An Unquiet Mind: A Memoir of Moods and Madness. Kay Redfield Jamison, Ph.D., Alfred A. Knopf, 1995.
In this memoir, an international authority on bipolar disorder describes her own struggle since adolescence with the disorder, and how it has shaped her life.
Darkness Visible. William Styron, Random House, 1990.
A powerful and moving first-hand account of what depression feels like to the sufferer.
Demystifying Psychiatry: A Resource for Patients and Families. Charles Zorumski and Eugene Rubin, Oxford University Press, 2010.
Two psychiatrists explain modern day psychiatry, including the mental illnesses most closely associated with suicide risk, in this straightforward primer intended for a lay audience.
Night Falls Fast: Understanding Suicide. Kay Redfield Jamison, Ph.D., Alfred A. Knopf, 1999.
Weaving together an in-depth psychological and scientific exploration of the subject, this book traces the network of reasons underlying suicide, including the factors that interact to cause suicide, and the evolving treatments available through modern medicine. Includes a particular focus on suicide by adolescents and young adults.
No One Saw My Pain: Why Teens Kill Themselves. Andrew Slaby and Lili Frank Garfinkle, W.W. Norton and Company, 1995.
This book looks at many examples of adolescent suicide and explores the complex factors that may contribute to it.
The Noonday Demon: An Atlas of Depression. Andrew Solomon, Scribner, 2001.
Winner of the National Book award, this book shares the author’s story of chronic depression, and places depression in a broader social context.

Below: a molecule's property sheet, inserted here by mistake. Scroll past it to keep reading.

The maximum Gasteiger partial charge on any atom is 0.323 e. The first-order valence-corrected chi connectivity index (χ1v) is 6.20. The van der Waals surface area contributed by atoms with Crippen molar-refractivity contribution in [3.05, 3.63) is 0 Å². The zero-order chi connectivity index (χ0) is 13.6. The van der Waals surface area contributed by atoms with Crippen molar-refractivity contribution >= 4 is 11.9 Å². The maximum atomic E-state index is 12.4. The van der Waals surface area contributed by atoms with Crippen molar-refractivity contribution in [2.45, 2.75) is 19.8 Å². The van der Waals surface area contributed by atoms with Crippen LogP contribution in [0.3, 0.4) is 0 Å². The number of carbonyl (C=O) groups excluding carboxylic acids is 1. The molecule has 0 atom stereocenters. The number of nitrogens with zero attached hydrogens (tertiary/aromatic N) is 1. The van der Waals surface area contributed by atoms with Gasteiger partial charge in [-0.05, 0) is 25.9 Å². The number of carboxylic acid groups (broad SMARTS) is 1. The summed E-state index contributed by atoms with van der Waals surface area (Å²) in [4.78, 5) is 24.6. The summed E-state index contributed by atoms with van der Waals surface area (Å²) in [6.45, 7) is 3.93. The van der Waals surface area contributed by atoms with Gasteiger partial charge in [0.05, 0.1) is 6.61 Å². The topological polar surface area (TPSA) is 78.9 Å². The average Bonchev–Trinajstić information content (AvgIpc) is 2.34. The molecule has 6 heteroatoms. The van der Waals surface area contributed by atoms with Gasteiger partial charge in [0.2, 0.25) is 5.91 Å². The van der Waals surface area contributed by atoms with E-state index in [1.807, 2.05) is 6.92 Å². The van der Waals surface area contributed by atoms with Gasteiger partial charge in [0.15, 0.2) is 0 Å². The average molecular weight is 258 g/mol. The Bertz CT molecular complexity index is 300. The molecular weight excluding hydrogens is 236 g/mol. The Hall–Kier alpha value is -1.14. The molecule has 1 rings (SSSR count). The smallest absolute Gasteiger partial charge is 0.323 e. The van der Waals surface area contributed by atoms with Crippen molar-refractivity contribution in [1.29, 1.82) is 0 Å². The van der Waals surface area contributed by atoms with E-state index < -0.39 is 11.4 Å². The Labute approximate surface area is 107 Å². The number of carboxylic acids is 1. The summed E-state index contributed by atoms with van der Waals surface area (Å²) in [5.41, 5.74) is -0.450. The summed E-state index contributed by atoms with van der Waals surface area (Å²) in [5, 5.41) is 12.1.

November of the Soul: The Enigma of Suicide. George Howe Colt, Scribner 2006.
From National Book Award Finalist George Howe Colt comes this comprehensive, 500+ page scholarly exploration of suicide. Based on in-depth reporting and case studies, and extensively footnoted, the book considers suicide from cultural, historical, biological, and psychological perspectives. (This book is recommended for survivors who are further along in their grief. Newly-bereaved survivors may find it overwhelming.)
Understanding Depression: What We Know and What You Can Do About It. J. Raymond DePaulo Jr., M.D., John Wiley & Sons, Inc., 2002.
The Psychiatrist-in-Chief of John Hopkins Hospital presents a comprehensive, user-friendly guide to depression, including the latest research in brain chemistry, psychology, and pharmacology.
A Long-Shadowed Grief: Suicide and its Aftermath. Harold Ivan Smith, Cowley Publications 2006.
Written from a Christian perspective, this book by a former funeral director who survived his cousin’s suicide explores the aftermath of suicide through the lenses of spirituality and theology.
Finding Your Way After the Suicide of Someone You Love. David B. Biebel, D.Min., & Suzanne L. Foster, M.A., Zondervan, 2005.
Co-authored by a survivor and a minister, this book looks at the experience of suicide bereavement from a Christian perspective.
From the Ashes Flies the Phoenix: Creating a Powerful Life After a Suicide. Gretta Krane, Inspiring Enterprises, 2006.
The survivor of her husband’s suicide, Krane shares her journey with the hope that it will inspire others to find self-discovery, growth, and hope in the aftermath of suicide loss.
Take the Dimness of My Soul Away: Healing After a Loved One's Suicide. William A. Ritter, Morehouse Publishing, 2004.
Reverend Ritter shares a moving collection of his sermons and notes following his son's death by suicide. Throughout this God-centered journey, Ritter's poignant words explore how spiritual healing is possible after the loss of a loved one to suicide.